Will there be a return to $4 gas?

HOUSTON So, do the rising prices mean we are in for sky high costs at the pump this summer?

Any price increase is bad for us, but it is sometimes good for business in Houston. There are a group of people in town this week who are fairly certain that the oil business is getting better, the Houston energy sector may be improving and it can happen without costing you more.

On a dreary gray day, it's hard to think to think about summer driving, it's probably hard to think about spring break and that's next week.

However, this year it'll cost University of Houston sophomore Richard Rost more to drive to Pecos to visit his uncle than it did last year.

AAA says Houston gas prices are 80 cents higher from this point last year. Blame it on a recovering economy, warming weather and higher crude prices. But it's not nearly as bad as it once was.

"I am going to start getting worried when it gets to $4," said Rost.

A return to $4 gallons is unlikely according to a group of energy experts meeting in Houston this week and there's even better news in the long term future.

"The US and the OECD, the developed world, have really achieved what we think is peak demand," said Jamey Rosenfield of the IHS Cambridge Energy Research Associates.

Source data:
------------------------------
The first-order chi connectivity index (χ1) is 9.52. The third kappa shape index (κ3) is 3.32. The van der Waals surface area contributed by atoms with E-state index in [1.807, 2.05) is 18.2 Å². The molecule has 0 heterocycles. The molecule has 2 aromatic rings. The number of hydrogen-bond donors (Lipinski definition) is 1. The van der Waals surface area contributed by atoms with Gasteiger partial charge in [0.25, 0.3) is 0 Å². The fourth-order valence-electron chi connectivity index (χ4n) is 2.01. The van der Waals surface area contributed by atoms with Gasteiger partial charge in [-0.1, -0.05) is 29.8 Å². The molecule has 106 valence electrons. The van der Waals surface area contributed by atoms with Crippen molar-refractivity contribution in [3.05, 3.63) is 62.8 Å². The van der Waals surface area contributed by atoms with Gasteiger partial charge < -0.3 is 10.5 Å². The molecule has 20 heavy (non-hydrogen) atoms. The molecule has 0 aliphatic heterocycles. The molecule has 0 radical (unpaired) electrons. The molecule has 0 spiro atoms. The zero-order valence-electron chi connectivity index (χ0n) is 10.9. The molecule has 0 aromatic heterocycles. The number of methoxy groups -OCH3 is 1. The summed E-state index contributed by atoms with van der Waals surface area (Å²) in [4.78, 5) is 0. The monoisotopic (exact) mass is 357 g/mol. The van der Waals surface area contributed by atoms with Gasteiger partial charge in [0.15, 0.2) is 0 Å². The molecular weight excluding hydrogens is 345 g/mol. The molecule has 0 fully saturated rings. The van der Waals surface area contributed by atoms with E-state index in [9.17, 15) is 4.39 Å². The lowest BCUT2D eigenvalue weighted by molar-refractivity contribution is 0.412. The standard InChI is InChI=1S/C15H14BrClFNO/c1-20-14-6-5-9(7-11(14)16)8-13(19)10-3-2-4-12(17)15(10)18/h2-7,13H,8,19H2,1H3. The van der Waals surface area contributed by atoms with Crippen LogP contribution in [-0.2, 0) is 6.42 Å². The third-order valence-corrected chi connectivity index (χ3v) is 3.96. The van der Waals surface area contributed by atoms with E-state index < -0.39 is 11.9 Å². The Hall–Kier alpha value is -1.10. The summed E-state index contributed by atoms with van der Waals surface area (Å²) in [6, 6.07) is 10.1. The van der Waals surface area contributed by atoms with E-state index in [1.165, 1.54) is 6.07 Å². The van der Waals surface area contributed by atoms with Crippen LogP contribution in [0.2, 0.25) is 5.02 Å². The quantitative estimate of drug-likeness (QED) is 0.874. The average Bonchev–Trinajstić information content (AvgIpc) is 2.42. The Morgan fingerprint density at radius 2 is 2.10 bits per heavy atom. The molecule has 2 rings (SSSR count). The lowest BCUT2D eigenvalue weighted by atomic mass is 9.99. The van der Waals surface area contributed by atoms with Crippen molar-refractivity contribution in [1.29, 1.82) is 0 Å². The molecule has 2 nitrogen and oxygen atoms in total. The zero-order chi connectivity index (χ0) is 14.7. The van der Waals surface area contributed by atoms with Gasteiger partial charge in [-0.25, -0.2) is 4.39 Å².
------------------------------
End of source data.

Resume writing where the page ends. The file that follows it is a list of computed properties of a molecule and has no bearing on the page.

Rosenfield is the co-founder of IHS CERA, the group putting on the CERAWeek 2010 conference in town starting Monday. It's bringing together 2,000 heavy hitters in the energy business.

He told us Monday afternoon a return to $4 gallons isn't likely. Americans and Europeans are driving less and being more efficient, so we're not sucking up as much oil.

Rosenfield and the group gathered here are trying to figure out how much China and India will use in the future and how that might change the business, but they're fairly certain it won't drive up your price. In fact, the changes and improving economy might be good for Houston.

"There will be a new phase of investment in the industry. There will be more jobs. There will be a raft of new technologies," said Rosenfield.

The experts at IHS CERA say a great deal of new energy technology is being developed in Houston.

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